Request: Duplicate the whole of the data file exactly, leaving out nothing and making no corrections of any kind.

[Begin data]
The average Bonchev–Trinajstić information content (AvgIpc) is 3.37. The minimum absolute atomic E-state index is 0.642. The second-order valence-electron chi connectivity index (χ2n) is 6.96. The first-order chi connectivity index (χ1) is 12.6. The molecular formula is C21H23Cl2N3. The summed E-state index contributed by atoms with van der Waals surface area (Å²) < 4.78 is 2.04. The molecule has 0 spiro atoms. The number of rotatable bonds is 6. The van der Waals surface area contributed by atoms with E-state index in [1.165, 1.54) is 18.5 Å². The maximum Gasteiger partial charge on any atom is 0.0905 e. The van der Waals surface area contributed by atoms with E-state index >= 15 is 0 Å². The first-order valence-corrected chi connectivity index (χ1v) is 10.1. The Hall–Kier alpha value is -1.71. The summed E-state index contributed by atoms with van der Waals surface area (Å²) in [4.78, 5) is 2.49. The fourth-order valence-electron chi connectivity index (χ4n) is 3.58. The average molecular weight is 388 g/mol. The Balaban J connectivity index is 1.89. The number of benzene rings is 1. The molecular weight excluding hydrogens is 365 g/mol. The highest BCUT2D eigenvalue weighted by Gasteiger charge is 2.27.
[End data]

The average Bonchev–Trinajstić information content (AvgIpc) is 3.37. The minimum absolute atomic E-state index is 0.642. The second-order valence-electron chi connectivity index (χ2n) is 6.96. The first-order chi connectivity index (χ1) is 12.6. The molecular formula is C21H23Cl2N3. The summed E-state index contributed by atoms with van der Waals surface area (Å²) < 4.78 is 2.04. The molecule has 0 spiro atoms. The number of rotatable bonds is 6. The van der Waals surface area contributed by atoms with E-state index in [1.165, 1.54) is 18.5 Å². The maximum Gasteiger partial charge on any atom is 0.0905 e. The van der Waals surface area contributed by atoms with E-state index >= 15 is 0 Å². The first-order valence-corrected chi connectivity index (χ1v) is 10.1. The Hall–Kier alpha value is -1.71. The summed E-state index contributed by atoms with van der Waals surface area (Å²) in [4.78, 5) is 2.49. The fourth-order valence-electron chi connectivity index (χ4n) is 3.58. The average molecular weight is 388 g/mol. The Balaban J connectivity index is 1.89. The number of benzene rings is 1. The molecular weight excluding hydrogens is 365 g/mol. The highest BCUT2D eigenvalue weighted by Gasteiger charge is 2.27.